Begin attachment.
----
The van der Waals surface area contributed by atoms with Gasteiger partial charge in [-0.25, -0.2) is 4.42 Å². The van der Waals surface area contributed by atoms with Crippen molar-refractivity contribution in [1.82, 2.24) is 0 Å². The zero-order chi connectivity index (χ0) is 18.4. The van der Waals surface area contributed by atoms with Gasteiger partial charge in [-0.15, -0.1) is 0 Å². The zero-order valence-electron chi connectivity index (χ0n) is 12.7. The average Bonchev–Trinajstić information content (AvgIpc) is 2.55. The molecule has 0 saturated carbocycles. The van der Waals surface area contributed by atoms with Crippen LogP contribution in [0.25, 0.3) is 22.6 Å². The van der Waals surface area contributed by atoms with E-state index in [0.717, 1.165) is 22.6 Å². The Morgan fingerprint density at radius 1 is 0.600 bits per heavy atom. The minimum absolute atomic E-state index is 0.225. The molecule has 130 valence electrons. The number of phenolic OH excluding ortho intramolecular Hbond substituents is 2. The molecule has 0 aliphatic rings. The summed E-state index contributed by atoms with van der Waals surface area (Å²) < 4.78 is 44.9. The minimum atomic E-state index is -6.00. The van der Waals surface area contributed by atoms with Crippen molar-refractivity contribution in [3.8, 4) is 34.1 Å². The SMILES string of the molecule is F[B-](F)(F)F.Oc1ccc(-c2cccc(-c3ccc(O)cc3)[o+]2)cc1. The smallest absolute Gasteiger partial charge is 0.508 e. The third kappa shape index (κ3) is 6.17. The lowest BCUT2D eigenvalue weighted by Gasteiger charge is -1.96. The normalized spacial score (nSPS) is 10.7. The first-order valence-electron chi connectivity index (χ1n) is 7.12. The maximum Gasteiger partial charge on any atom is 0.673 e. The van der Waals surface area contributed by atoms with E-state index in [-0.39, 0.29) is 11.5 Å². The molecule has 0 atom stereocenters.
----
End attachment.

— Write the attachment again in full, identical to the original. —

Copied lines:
The van der Waals surface area contributed by atoms with Gasteiger partial charge in [-0.25, -0.2) is 4.42 Å². The van der Waals surface area contributed by atoms with Crippen molar-refractivity contribution in [1.82, 2.24) is 0 Å². The zero-order chi connectivity index (χ0) is 18.4. The van der Waals surface area contributed by atoms with Gasteiger partial charge in [-0.15, -0.1) is 0 Å². The zero-order valence-electron chi connectivity index (χ0n) is 12.7. The average Bonchev–Trinajstić information content (AvgIpc) is 2.55. The molecule has 0 saturated carbocycles. The van der Waals surface area contributed by atoms with Crippen LogP contribution in [0.25, 0.3) is 22.6 Å². The van der Waals surface area contributed by atoms with E-state index in [0.717, 1.165) is 22.6 Å². The Morgan fingerprint density at radius 1 is 0.600 bits per heavy atom. The minimum absolute atomic E-state index is 0.225. The molecule has 130 valence electrons. The number of phenolic OH excluding ortho intramolecular Hbond substituents is 2. The molecule has 0 aliphatic rings. The summed E-state index contributed by atoms with van der Waals surface area (Å²) < 4.78 is 44.9. The minimum atomic E-state index is -6.00. The van der Waals surface area contributed by atoms with Crippen molar-refractivity contribution in [3.8, 4) is 34.1 Å². The SMILES string of the molecule is F[B-](F)(F)F.Oc1ccc(-c2cccc(-c3ccc(O)cc3)[o+]2)cc1. The smallest absolute Gasteiger partial charge is 0.508 e. The third kappa shape index (κ3) is 6.17. The lowest BCUT2D eigenvalue weighted by Gasteiger charge is -1.96. The normalized spacial score (nSPS) is 10.7. The first-order valence-electron chi connectivity index (χ1n) is 7.12. The maximum Gasteiger partial charge on any atom is 0.673 e. The van der Waals surface area contributed by atoms with E-state index in [-0.39, 0.29) is 11.5 Å². The molecule has 0 atom stereocenters.